Rosedale residents read stories to students in honor of Dr. King

Volunteers with the Rosedale Development Association are reading stories to students at five Rosedale neighborhood schools as a way to honor Dr. Martin Luther King Jr.

This year the ninth annual Reading Inspiring Stories to Empower is being held virtually.

In a typical year Rosedale volunteers would go to the schools in person to read stories, but this year, because of the risk of COVID-19, the volunteer readers are interacting with classrooms through pre-recorded videos and live Zoom events, according to a spokesman.They are reading books that highlight community change-makers and civil rights leaders.

“We are grateful to have so many options for community members to come together virtually and teach one another,” RDA Executive Director Erin Stryka said in a news release. “RISE is helping us stay connected and support each other in working for change in our community.”

This year’s theme is “Moving for Change” and will encourage students’ to make positive change within and advocate for their communities.

After reading the stories, students will identify and discuss pressing issues, and share ideas on how to improve their community. They will then be invited to write to their elected representatives about their ideas and concerns, channeling their discussion and ideas into an action of change. Through this, students may come to understand that their voices carry importance and that even the smallest of actions can lead to progress, according to a spokesman. As Dr. King Jr. said “If you can’t fly then run, if you can’t run then walk, if you can’t walk then crawl, but whatever you do you have to keep moving forward.”

Rosedale residents cleaning up parks, one person at a time

Erin Stryka and the Rosedale Development Association are cleaning up the parks in the area, one by one. (Photo from Erin Stryka)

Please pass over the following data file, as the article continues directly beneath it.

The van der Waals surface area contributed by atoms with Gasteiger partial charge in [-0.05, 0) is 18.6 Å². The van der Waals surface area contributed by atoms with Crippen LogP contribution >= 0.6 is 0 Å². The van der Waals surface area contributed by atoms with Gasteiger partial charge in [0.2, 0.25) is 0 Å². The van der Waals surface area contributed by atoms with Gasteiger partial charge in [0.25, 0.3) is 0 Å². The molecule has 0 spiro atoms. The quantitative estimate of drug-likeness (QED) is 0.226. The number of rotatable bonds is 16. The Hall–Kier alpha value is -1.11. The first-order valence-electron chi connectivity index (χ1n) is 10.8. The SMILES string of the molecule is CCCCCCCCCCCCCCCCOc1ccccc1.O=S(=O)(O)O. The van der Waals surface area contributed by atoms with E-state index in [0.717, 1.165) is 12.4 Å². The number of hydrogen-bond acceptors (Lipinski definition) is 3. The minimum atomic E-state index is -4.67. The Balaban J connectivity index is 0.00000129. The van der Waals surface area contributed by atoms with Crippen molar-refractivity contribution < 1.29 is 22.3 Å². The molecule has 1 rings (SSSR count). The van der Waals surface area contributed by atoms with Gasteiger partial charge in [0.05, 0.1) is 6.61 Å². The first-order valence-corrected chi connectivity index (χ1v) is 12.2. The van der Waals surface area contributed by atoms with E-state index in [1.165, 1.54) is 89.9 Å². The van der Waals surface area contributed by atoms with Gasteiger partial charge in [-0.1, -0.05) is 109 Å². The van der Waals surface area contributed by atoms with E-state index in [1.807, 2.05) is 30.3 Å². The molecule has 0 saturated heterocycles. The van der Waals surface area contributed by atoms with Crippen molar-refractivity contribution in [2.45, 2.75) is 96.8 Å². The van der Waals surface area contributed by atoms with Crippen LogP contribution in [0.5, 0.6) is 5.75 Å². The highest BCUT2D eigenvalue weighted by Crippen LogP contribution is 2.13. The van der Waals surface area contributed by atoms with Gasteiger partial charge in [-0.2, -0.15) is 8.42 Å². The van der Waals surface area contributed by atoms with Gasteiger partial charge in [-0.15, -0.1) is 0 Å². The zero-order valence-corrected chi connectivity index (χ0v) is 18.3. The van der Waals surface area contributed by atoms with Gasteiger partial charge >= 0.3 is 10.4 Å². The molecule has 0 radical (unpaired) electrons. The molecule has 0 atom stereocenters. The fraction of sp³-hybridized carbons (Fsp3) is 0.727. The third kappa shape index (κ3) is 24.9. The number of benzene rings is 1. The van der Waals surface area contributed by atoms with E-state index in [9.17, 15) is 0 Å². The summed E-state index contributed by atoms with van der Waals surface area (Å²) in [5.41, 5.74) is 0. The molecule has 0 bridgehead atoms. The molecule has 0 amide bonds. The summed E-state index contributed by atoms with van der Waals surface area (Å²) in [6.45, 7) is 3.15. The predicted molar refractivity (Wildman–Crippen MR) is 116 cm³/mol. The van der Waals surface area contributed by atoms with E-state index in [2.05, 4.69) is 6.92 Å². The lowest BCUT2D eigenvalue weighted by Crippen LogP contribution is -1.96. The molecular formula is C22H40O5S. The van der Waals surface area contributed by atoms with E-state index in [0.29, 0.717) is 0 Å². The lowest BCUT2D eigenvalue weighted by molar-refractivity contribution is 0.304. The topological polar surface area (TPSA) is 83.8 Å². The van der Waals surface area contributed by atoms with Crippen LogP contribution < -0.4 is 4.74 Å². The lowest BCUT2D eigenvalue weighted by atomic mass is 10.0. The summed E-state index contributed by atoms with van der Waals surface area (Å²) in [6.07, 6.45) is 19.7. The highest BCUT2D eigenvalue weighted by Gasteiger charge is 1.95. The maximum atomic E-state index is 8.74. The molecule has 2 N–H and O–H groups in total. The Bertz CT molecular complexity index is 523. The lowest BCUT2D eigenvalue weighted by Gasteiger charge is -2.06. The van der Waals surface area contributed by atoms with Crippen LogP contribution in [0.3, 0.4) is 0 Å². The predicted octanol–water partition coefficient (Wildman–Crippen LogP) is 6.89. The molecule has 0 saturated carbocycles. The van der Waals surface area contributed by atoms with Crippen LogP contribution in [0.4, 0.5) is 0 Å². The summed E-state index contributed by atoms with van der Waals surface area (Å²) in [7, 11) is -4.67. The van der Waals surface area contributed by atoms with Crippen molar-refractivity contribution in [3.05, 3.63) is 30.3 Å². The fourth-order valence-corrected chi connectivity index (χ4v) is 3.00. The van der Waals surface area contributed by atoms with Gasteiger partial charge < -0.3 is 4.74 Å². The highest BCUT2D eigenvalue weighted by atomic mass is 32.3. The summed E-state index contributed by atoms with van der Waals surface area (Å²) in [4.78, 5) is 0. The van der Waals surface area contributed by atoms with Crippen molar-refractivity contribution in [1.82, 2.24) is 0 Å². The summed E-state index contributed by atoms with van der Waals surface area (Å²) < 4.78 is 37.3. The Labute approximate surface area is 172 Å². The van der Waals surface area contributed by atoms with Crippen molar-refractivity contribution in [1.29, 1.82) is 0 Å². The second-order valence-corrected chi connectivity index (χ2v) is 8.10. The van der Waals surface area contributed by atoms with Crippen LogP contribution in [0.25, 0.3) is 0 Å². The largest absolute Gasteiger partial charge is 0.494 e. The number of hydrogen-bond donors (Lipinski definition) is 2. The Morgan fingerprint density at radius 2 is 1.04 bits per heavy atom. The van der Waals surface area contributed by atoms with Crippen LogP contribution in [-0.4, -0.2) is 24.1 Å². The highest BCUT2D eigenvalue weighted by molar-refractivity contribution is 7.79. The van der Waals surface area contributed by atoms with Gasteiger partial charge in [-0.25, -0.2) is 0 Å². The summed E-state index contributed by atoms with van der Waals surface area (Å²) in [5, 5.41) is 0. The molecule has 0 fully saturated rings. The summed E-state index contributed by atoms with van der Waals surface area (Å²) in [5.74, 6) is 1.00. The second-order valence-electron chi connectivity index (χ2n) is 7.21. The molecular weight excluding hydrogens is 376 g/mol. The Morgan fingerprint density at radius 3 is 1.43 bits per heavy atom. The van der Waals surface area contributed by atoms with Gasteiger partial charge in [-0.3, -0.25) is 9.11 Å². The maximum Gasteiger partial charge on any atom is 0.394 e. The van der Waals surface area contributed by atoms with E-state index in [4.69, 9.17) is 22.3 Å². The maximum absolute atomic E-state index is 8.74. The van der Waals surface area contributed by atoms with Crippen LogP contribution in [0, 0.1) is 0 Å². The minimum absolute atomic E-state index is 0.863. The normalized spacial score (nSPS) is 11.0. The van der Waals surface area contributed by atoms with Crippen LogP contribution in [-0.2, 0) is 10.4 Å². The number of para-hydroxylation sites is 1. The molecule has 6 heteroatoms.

As a stay-at-home order is in effect, the Rosedale Development Association had to cancel its annual cleanup day on April 18. But that doesn’t mean that the community cleanup can’t go on, according to executive director Erin Stryka.

The RDA now is sponsoring “Working Wednesdays” for residents to get out and clean up their parks and neighborhood, one by one, she said.

“This is a very strange and difficult time for everybody,” Stryka said. “In Rosedale, we have a lot of helpers.”

Community members help each other and the neighborhood on a regular basis, she said. “Working Wednesdays” is a way for everyone to do that – while making sure they are not gathering in a group of 10 or more and not closer than 6 feet apart, she said.

Besides the parks, residents may clean up their yards and sidewalks. They will be doing the individual cleanup every Wednesday in April.

The stay-at-home order does not include going for a walk, a bike ride or a hike, as long as people are at least 6 feet away from others, and they don’t gather in a group, she said.

“It is definitely OK to go to Rosedale Park or Fisher Park and walk around and enjoy the outside,” she said.

Stryka was at Fisher Park this morning, picking up trash and cleaning up, she said.

“It’s a beautiful day,” she said.

The RDA has cleanup supplies available for Rosedale residents who want to help, she added. Rosedale residents may call 913-677-5097 for information about the cleanup supplies.

Rosedale residents also may call the same number if they need groceries delivered, supplies delivered or somebody to check in with, she said.

Job board connects employers, job seekers in Rosedale

A job board is connecting employers and job seekers in the Rosedale area.

Launched in December by the Rosedale Development Association, the online job board features mostly jobs available in Rosedale, according to Erin Stryka, RDA executive director.

“We are finding out, first of all, that we have lots of Rosedale businesses that want to hire local folks and are really excited to be posting on a job board for Rosedalians, and for everybody,” she said.

Just recently, the job board had postings for jobs as a community garden assistant, chimney technician apprentice, landscape technician, kitchen staff, bilingual customer service representative and other positions.

The job board may be accessed by anyone, and there is no charge to view the job listings or to place a job listing, she said.

“It’s by and for Rosedalians, but it’s available for everybody,” Stryka said. There are a few jobs listed that are located outside of the Rosedale area, she added.

Job seekers may create a profile on the website and submit their resumes. Employers may list their open positions and look through resumes on the website.

The Rosedale job board was developed by the Rosedale Development Association’s business communications intern, Jada Escobar, with support from the RDA staff.

“This is something we’re doing for the community’s benefit,” Stryka said.

The Rosedale job board is online at